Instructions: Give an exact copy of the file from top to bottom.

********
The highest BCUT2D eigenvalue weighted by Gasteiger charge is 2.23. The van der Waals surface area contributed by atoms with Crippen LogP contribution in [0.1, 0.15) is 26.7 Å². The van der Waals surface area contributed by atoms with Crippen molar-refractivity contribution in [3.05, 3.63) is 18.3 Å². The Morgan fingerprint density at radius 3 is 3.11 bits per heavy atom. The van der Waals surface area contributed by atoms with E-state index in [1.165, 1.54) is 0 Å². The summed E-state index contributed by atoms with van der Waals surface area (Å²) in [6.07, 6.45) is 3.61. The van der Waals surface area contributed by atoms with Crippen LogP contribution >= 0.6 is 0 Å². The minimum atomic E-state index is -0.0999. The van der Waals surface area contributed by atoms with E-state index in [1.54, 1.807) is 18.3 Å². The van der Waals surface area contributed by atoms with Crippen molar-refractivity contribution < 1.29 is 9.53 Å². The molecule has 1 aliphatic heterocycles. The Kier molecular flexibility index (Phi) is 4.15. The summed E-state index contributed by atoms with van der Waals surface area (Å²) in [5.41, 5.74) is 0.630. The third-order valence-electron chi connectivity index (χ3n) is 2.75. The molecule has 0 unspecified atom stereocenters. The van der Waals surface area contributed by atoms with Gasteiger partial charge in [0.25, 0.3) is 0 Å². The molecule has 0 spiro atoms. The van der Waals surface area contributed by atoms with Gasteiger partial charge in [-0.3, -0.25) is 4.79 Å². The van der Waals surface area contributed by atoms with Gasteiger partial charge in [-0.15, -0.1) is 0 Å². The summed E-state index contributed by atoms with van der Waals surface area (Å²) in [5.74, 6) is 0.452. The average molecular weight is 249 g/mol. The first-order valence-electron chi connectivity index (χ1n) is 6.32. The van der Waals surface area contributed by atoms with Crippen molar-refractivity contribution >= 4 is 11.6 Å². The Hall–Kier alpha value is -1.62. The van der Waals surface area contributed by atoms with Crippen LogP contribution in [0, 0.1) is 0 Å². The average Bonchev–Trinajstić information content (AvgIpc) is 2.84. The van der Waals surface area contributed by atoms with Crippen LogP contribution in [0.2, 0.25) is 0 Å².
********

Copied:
The highest BCUT2D eigenvalue weighted by Gasteiger charge is 2.23. The van der Waals surface area contributed by atoms with Crippen LogP contribution in [0.1, 0.15) is 26.7 Å². The van der Waals surface area contributed by atoms with Crippen molar-refractivity contribution in [3.05, 3.63) is 18.3 Å². The Morgan fingerprint density at radius 3 is 3.11 bits per heavy atom. The van der Waals surface area contributed by atoms with E-state index in [1.165, 1.54) is 0 Å². The summed E-state index contributed by atoms with van der Waals surface area (Å²) in [6.07, 6.45) is 3.61. The van der Waals surface area contributed by atoms with Crippen LogP contribution >= 0.6 is 0 Å². The minimum atomic E-state index is -0.0999. The van der Waals surface area contributed by atoms with E-state index in [1.54, 1.807) is 18.3 Å². The van der Waals surface area contributed by atoms with Crippen molar-refractivity contribution < 1.29 is 9.53 Å². The molecule has 1 aliphatic heterocycles. The Kier molecular flexibility index (Phi) is 4.15. The summed E-state index contributed by atoms with van der Waals surface area (Å²) in [5.41, 5.74) is 0.630. The third-order valence-electron chi connectivity index (χ3n) is 2.75. The molecule has 0 unspecified atom stereocenters. The van der Waals surface area contributed by atoms with Gasteiger partial charge in [0.25, 0.3) is 0 Å². The molecule has 0 spiro atoms. The van der Waals surface area contributed by atoms with Gasteiger partial charge in [-0.3, -0.25) is 4.79 Å². The van der Waals surface area contributed by atoms with Gasteiger partial charge in [-0.15, -0.1) is 0 Å². The summed E-state index contributed by atoms with van der Waals surface area (Å²) in [5.74, 6) is 0.452. The average molecular weight is 249 g/mol. The first-order valence-electron chi connectivity index (χ1n) is 6.32. The van der Waals surface area contributed by atoms with Crippen molar-refractivity contribution >= 4 is 11.6 Å². The Hall–Kier alpha value is -1.62. The van der Waals surface area contributed by atoms with Crippen LogP contribution in [0, 0.1) is 0 Å². The average Bonchev–Trinajstić information content (AvgIpc) is 2.84. The van der Waals surface area contributed by atoms with Crippen LogP contribution in [0.2, 0.25) is 0 Å².